Thursday, June 30, 2022

My Mess Is a Bit of a Life: Adventures in Anxiety by Georgia Pritchett


DNF @ 18%

So as someone with anxiety who is also introverted, I was really hoping to enjoy this book. I liked the idea of this starting from an experiment that she was doing as part of her therapy. Part of the reason I started writing as a teenager was as a way to cope with my crippling social anxiety. I felt like I had no control in social interactions, and writing gave me a sense of control that I really needed, and later ended up being a source of validation, as well.

I think this author is trying to channel Jenny Lawson's brand of scattered, frenetic humor, but it doesn't quite mesh. The little vignettes end up feeling more like snippets from someone's journal, which is fine, but most journals aren't really written for the consumption of the public. It's also pretty depressing, too. Around the 12% mark there's a description of her father beating her pet parrot to death?? As someone who loves animals, I found that pretty upsetting, ngl.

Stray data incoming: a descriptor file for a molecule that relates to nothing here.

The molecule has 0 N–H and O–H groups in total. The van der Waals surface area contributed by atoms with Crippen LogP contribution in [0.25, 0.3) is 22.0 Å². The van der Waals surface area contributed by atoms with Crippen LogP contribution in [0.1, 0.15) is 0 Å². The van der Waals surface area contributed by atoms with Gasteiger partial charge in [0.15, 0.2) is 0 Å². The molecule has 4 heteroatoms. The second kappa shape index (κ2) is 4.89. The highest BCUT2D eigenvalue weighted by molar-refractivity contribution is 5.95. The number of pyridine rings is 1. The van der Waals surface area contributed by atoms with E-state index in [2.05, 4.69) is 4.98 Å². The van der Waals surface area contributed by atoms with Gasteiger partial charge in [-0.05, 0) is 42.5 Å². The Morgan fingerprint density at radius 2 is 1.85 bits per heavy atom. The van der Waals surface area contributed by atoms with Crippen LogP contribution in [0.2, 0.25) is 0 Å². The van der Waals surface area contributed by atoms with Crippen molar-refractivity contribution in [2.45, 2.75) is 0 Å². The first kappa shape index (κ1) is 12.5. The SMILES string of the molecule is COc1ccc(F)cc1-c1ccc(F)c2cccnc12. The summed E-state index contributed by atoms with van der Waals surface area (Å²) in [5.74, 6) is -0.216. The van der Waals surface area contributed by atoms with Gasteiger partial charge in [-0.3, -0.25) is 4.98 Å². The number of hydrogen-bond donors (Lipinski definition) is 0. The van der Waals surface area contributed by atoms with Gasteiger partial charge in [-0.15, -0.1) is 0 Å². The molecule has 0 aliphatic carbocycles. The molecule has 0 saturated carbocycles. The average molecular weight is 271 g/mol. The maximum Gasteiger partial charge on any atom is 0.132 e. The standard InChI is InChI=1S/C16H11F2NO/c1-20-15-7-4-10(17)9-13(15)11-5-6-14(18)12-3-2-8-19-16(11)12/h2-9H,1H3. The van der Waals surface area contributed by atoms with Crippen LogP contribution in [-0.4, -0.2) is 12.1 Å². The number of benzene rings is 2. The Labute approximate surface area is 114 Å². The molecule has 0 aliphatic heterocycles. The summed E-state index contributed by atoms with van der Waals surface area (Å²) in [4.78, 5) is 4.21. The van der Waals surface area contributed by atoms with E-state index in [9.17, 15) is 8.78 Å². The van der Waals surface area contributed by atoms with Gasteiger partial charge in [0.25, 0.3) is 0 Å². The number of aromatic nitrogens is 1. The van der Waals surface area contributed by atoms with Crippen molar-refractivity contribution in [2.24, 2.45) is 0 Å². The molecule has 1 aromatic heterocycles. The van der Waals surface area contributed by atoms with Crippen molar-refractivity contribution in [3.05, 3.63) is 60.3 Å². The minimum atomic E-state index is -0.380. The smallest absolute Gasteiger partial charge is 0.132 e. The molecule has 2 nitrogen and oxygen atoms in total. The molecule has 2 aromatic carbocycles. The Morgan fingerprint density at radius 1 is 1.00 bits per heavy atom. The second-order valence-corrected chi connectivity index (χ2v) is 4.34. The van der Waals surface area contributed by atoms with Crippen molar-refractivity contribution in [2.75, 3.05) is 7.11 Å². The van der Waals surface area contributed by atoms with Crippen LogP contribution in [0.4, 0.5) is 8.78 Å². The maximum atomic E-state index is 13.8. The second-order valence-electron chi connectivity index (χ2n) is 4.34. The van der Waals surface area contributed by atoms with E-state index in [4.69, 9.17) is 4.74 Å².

Apparently the author is a writer on a number of very popular shows. I don't watch any of the shows she writes for, so maybe if you like those, the writing style of this book will appeal to you more. It always feels strange to rate a memoir you didn't like, because it feels like you're saying you didn't like the person, but Georgia Pritchett honestly seems, you know, just like any other person. I have no beef with her. I just didn't particularly like her style of writing.

2 out of 5 stars

Wednesday, June 29, 2022

We Run the Tides by Vendela Vida